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Product category Reduction of mucosal edema Evacuation of mucus from the rhino-sinus district Restoration or stimulation of ciliary mobility and motility Notes
Antibiotics No No No They act only on pathogenic bacteria, not on viruses and fungi. They cannot penetrate inside the sinuses, so they are not effective in eradicating the infection in the mucus.
Corticosteroids Yes, in an indirect way No No, vice versa they depress it Corticosteroids, act only on inflammation by reducing it, but not on mucosal edema (swelling). Reduction of edema occurs physiologically after several days of treatment. At the same time, they exert no action on the fluidization and defluxation of mucus. They slow down ciliary motility, the only system for mucus to flow outward.
Mucolytics No Yes, only from the nasal passages, no from the ostia and sinuses Yes, only of ciliary motility and only in the nasal pits, no action on ciliary motility Fluidizing mucus, does not always mean evacuating it, as, by not acting on the edema, the osti remain closed. In addition, mucolytics cannot penetrate the sinuses.
Decongestants Yes, only for a few hours No No They result in the reduction of mucosal edema quickly and the quick disappearance of pain, but only for a short time (hours). They are addictive and often produce the opposite of the desired effect if used for a long time.
Hypertonic Saline Solution Yes, only in the nasal passages, not in the sinuses and ostia Yes, only in the nasal passages, not in the sinuses and ostia Yes, only of ciliary motility and only in the nasal pits, no action on ciliary motility It is certainly a very effective medium in the nasal passages, that is, as far as it can exert its action. Obviously not at all effective in rhinosinusitis, which evidently also affects the ostia and sinuses.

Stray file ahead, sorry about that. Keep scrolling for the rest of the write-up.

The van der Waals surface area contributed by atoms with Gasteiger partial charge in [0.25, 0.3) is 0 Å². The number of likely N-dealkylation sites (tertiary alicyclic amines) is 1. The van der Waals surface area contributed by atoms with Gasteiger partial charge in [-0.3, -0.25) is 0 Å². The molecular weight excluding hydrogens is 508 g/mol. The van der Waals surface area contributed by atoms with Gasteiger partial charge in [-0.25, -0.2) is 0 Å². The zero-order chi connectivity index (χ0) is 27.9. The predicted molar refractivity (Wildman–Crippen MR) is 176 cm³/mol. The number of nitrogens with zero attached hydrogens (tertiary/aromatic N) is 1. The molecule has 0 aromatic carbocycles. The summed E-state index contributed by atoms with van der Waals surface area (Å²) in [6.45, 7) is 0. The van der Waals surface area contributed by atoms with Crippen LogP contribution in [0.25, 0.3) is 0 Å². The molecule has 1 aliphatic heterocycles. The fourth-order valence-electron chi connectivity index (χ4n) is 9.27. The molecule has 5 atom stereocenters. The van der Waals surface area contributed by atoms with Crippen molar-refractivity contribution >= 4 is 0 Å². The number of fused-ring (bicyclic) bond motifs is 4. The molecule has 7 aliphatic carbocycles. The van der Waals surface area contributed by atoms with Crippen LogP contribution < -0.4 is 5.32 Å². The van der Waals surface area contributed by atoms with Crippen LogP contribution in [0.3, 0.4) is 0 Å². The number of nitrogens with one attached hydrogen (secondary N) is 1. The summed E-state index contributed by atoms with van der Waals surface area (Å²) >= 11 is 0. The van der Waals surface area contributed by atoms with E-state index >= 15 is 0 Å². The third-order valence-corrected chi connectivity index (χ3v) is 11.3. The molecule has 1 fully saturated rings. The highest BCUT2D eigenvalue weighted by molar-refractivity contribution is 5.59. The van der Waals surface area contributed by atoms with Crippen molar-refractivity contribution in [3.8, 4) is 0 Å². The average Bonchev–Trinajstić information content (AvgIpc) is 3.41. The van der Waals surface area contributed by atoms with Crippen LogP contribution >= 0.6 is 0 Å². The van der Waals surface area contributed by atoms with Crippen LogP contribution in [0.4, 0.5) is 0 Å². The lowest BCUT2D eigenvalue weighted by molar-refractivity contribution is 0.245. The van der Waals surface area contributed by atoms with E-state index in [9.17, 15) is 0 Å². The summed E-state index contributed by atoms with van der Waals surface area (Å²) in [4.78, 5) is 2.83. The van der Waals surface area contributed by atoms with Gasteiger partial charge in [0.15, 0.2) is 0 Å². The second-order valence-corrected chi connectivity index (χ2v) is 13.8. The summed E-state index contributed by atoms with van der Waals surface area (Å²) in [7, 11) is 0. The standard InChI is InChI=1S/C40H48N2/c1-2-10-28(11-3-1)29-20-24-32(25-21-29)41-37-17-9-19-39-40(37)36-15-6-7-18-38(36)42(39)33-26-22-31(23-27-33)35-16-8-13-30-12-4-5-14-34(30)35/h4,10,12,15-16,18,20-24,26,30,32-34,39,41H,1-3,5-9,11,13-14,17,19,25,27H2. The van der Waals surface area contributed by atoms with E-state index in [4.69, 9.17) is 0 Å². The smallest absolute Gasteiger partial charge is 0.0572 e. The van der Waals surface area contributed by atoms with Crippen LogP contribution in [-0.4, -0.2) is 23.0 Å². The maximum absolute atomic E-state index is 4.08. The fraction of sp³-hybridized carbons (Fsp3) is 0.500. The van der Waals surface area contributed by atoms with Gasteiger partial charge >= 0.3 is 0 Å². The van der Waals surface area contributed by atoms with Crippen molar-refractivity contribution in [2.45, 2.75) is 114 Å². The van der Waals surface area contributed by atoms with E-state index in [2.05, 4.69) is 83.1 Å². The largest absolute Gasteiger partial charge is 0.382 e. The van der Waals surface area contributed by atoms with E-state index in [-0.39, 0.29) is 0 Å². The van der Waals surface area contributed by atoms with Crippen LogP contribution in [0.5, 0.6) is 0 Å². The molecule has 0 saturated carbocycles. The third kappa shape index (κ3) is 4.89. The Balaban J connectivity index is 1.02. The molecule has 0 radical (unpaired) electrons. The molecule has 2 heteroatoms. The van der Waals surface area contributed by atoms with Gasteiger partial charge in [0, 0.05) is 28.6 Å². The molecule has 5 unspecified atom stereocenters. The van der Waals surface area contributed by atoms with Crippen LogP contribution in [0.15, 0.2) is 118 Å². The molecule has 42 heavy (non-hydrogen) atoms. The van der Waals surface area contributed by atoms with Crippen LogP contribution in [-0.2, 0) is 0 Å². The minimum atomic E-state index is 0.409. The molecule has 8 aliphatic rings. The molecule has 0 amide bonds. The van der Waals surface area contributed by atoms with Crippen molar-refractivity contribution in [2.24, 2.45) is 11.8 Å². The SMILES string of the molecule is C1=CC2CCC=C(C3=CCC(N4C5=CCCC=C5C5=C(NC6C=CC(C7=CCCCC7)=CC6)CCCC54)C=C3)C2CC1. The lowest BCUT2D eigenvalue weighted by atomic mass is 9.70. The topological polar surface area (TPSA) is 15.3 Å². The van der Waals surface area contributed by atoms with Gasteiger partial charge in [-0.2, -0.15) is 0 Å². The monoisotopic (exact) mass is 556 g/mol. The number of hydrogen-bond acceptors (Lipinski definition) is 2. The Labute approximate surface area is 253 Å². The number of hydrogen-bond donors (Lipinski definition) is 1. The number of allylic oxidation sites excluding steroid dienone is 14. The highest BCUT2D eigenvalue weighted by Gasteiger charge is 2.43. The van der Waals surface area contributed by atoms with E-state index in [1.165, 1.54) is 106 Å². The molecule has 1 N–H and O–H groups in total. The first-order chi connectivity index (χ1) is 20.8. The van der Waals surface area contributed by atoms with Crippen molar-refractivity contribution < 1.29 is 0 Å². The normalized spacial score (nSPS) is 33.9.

Isotonic Salt Solution No No No They are very useful in prevention for at-risk individuals; used frequently in the absence of pathology, they help keep the mucosa clean and efficient.
Yes Yes Yes Cucurbitacins B-D-I-E (CiliaCell) act simultaneously on the 3 clinical characterizations of Rhinosinusitis by effectively restoring the anatomic-functional conditions of the upper respiratory tract and promote the rapid disappearance of symptoms.
Cucurbitacins B-D-I-E act on the entire respiratory epithelium, therefore; on both the nasal mucosa and the ostia and sinuses, despite being administered into the nostrils with a simple nasal spray.
CiliaCell spray nasale
CiliaCell spray nasale


See the effectiveness of treatment with CiliaCell
On the three clinical characterizations of rhinosinusitis




Before Treatment with CiliaCell
After Treatment with CiliaCell


View the efficacy
treatment with CiliaCell
on the three
clinical characterizations of rhinosinusitis




Prima del Trattamento con CiliaCell
Dopo il Trattamento con CiliaCell

Clinical studies

Depending on the etiology of rhinosinusitis, a specific product would be needed that acts not only on the symptom, but also on the cause of the pathology, otherwise there is a risk of only achieving more or less effective symptom resolution, but not effectively treating the cause of the same pathology.

Today there are many pharmaceuticals on the market used to treat rhinosinusitis that almost always act only on the symptoms, except for antibiotics that act on the pathogens responsible for the disease if present. Obviously, these act only on pathogenic bacteria, so they are not at all effective against viral infections (which account for 85% of the etiological agents of rhinosinusitis) and fungal infections. In this regard, it is estimated that only 5% of infectious rhinosinusitis is bacterial in origin. Nevertheless, there is a need to point out that bacterial infection almost always overlaps with viral infection, especially if the latter is not promptly eradicated.

A product specifically indicated in the treatment of rhinosinusitis, whatever the etiology (cause), should act simultaneously on the three clinical characterizations of rhinosinusitis, viz:

  • Edema of the rhino-sinus mucosa due to inflammation
  • the slowing or even stopping of ciliary mobility and motility (the only means by which mucus can be evacuated from the entire rhino-sinus district i.e., from the nose to the paranasal sinuses. Mucus cannot drain without the action of the cilia of the ciliated cells)
  • The accumulation of muco-purulent secretions in the rhino-sinus region and auditory tubes, if present

Today, there is a product on the market specifically for rhinosinusitis characterized by precisely all three of the above clinical manifestations.